Nudge theory relies on subtle, indirect suggestions that are backed up by evidence so that employees will be nudged in the direction of change that you desire. The premise is that “nudging” change is more effective than strictly enforcing change. Below are the theory’s basic principles:
Nudge theory allows employees to see the need for change for themselves and influence how it is made, making resistance less likely. Like a parent would with a child, it guides employees towards the options management wants them to choose. The beauty of this change management framework is that it aims to get the full support of your employees, while still making them feel a part of the process of choosing and managing the change.
Nudge theory is best used in conjunction with another model.
The ADKAR Model is a bottom-up method created by Jeffrey Hiatt. It puts the focus on the people behind the change. This is not a sequential method; each letter in the acronym represents a goal to be reached as a company:
By putting the focus on employees, the ADKAR method limits resistance and thus speeds up implementation. Much like the Nudge theory, the ADKAR model values employee input and support. Instead of going to your employees with a mandate for change, you start a conversation to make employees aware of the need for change so that you can convince them that they will benefit from it. This will foster their desire to participate in the implementation.
The method’s knowledge and ability goals are closely linked, but knowledge focuses more on understanding how the change can be made, while ability is about giving employees the confidence they need to complete the transformation. This people-centric method ensures a higher success rate for sustained change compared to methods that do not actively involve the people affected by the change. This framework is best suited for small, incremental changes so that daily routines are not significantly disrupted all at once.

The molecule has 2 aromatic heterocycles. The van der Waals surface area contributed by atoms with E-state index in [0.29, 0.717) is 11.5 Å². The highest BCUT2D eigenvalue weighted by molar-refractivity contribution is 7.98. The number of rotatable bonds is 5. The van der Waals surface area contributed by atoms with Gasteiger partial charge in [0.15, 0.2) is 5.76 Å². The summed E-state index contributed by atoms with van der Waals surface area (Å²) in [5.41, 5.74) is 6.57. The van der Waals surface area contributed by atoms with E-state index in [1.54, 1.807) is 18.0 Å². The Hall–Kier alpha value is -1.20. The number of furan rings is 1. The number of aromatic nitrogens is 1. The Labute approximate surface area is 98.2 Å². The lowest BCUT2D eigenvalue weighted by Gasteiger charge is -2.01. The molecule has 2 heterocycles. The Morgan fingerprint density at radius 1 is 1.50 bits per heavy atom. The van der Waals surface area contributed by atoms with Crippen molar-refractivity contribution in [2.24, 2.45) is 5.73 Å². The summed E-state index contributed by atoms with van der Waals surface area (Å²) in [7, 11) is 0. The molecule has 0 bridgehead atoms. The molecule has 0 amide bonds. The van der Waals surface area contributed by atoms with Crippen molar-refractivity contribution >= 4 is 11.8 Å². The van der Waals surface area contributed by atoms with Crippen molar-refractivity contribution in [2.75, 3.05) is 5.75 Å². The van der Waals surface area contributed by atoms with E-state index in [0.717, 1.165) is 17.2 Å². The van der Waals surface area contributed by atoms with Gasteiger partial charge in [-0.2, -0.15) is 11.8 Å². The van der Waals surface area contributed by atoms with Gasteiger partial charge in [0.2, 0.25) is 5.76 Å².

You will likely recognize the Kübler-Ross Change Curve as it is based on the five stages of grief, which was defined by the psychiatrist Elisabeth Kübler-Ross. By acknowledging that change is often met with emotional reactions (as opposed to more logic-based objections), you’re better prepared during each of the method’s five stages:
Employees may move through these stages in a random order and even repeat stages. It’s essential to communicate and empathize, so employees feel that you are acknowledging their emotions throughout the journey towards acceptance.
The unpredictability of emotions makes this change management framework ill-suited for large-scale changes.
The Kübler-Ross Change Curve is great for small groups because it allows you to connect with employees on an individual level. Pair this model with another change management framework that outlines clear steps towards the desired result.
The Bridges’ Transition Model is similar to the Kübler-Ross Change Curve in that it focuses on the emotional reactions throughout a transition. While many models focus on the change itself, the Bridges’ model narrows in on the transition process by breaking it into three stages:
The concept behind this model is that change is a thing that happens to people, versus a transition, which is a journey people embark upon. By anticipating the denial, anger, and frustration that comes with change, you can better guide people towards the neutral zone, which is the bridge between the old and new.
This feelings-based, personal approach helps management and employees work together to transition and solidify change. Once again, taking your employees’ personal feelings into consideration when implementing change guarantees a higher acceptance rate. The Bridges’ Transition Model is not a checklist but a guide for navigating transitions in a way that pushes employees and management towards excitement and enthusiasm for new beginnings.
Also related to the Kübler-Ross Change Curve, the Satir Change Model monitors the emotional progression of employees by tracking their performance through five stages:
Using a model with a phase called “chaos” might not seem enticing, but there are advantages to anticipating the negative reactions that generally accompany big changes. This model aims to avoid issues that arise when people get frustrated and give up on new processes.